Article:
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3 Essential Faith Practices for Your Church During Lent

What might be three essential faith practices we should take with us on our 40-day journey toward Easter?

On the Sunday before Lent at my congregation, I suggested these based off of Micah 6:8: justice, kindness and humility.

Justice is such a hot button word in faith communities these days. Religious folks of all kinds call out “justice” as the reason why their faith seems all the more political.

Justice, many say, is the reason why people who’ve never protested before line up in front of Congress, down Pennsylvania Avenue or in city centers all over our country.

Justice is why many some folks make the choice not to dine at restaurants or buy specific products or travel to specific cities.

Justice is the reason sited why my friend, Alyssa, was arrested recently during a nonviolent protest of how potential new laws might separate families one from another as immigrants to this country.

I am a fan of justice. God calls us to use our voice, to use our time, to use our funds to stand up for those who are being mistreated or do not have a voice to speak in our cities.

But, next comes kindness. Micah says the Lord asks us to “love kindness.”

Some translations of this text insert the word “mercy” instead of kindness. I like mercy too. For living a life of mercy means acting in compassion or forgiveness toward others.

And I believe there’s a reason we’re called to kindness after our call to justice.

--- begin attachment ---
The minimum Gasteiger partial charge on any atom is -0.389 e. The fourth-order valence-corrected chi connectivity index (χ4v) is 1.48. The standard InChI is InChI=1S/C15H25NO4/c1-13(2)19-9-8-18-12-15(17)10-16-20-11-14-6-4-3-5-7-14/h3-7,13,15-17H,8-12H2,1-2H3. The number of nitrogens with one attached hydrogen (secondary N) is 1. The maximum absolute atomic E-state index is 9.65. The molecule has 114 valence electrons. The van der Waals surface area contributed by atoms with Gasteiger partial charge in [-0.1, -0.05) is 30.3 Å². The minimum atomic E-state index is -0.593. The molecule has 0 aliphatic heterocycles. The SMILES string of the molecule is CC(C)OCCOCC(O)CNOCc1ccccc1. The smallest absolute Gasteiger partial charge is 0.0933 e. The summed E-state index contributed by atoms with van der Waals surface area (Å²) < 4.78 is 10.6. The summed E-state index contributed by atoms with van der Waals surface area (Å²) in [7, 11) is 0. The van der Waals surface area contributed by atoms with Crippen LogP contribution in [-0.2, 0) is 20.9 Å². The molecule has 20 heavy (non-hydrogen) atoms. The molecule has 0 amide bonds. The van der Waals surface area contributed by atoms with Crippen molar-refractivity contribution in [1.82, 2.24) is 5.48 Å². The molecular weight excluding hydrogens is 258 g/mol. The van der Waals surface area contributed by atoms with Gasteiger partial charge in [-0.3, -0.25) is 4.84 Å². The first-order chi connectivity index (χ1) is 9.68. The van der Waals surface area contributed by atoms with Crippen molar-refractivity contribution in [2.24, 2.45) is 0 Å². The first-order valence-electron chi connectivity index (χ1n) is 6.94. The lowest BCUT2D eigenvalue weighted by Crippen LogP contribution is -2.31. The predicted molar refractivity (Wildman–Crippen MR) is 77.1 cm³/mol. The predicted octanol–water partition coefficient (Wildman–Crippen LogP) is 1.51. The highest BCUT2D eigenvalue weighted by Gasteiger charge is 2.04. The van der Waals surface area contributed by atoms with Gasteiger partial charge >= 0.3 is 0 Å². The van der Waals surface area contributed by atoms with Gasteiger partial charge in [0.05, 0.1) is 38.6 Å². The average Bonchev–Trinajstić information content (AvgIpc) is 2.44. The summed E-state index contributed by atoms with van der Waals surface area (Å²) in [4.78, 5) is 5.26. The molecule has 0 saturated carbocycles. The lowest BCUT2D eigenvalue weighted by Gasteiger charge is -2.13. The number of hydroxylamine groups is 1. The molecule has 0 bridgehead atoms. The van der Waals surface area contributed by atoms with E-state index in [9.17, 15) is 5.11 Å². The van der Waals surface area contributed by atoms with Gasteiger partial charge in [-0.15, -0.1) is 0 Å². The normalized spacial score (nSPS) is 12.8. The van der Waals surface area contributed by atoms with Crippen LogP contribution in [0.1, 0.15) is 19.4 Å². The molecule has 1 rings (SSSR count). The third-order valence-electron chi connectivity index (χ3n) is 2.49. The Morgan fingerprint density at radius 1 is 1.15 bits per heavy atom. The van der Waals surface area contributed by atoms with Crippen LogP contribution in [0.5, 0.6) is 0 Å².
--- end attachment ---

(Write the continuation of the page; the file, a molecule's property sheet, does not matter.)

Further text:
For if we want our messages to have any chance of shining through to hearts who need to hear them, we always must remember to be kind.

We always need to remember it’s not our job to make any other person less than if they don’t believe or think like we do.

I recently saw a protest sign simply stating “Make America Kind Again.” I think it’s a message we can all agree on.

Kindness can look like stopping to have a conversation with someone who thinks differently than you.

It can look like smiling. Opening doors for strangers. Going out of your way to lift someone up who is discouraged. Most of all it can look like listening.

I picture justice and kindness as social activism twins. We can’t have one without the other and be effective.

And lastly, we are asked to “walk humbly with our God.”

In a journey of faith, humility is an essential virtue, we’re reminded. Because after all, God is God and we are not.

And if this is true, sometimes we’re going to be wrong. Sometimes we’re going to miss the mark. We’re going to speak too soon or not soon enough.

We’re going to make a mountain out of a molehill and cause more damage than the goodness we bring.

So, if our justice wrapped in kindness work is truly going to be what God wants from us, we’ve got to walk humbly.

We’ve got to stay connected to our life-source. We’ve got to take time out to pray, to think and to refocus.

We’ve got to move in the spirit of Thomas Merton’s famous prayer: “The fact that I think I am following your will doesn’t mean that I am actually doing so.”

May the prophet’s call to seek justice, love kindness and walk in humility guide us not only during this season of Lent but each day as we seek to follow God’s calling.

Elizabeth Hagan is senior minister of The Palisades Community Church in Washington, D.C. Other hats she wears are as a preacher, author and executive director of Our Courageous Kids, a foundation dedicated to orphan care. A version of this article first appeared on her website and is used with permission. You can follow her on Twitter @elizabethagan.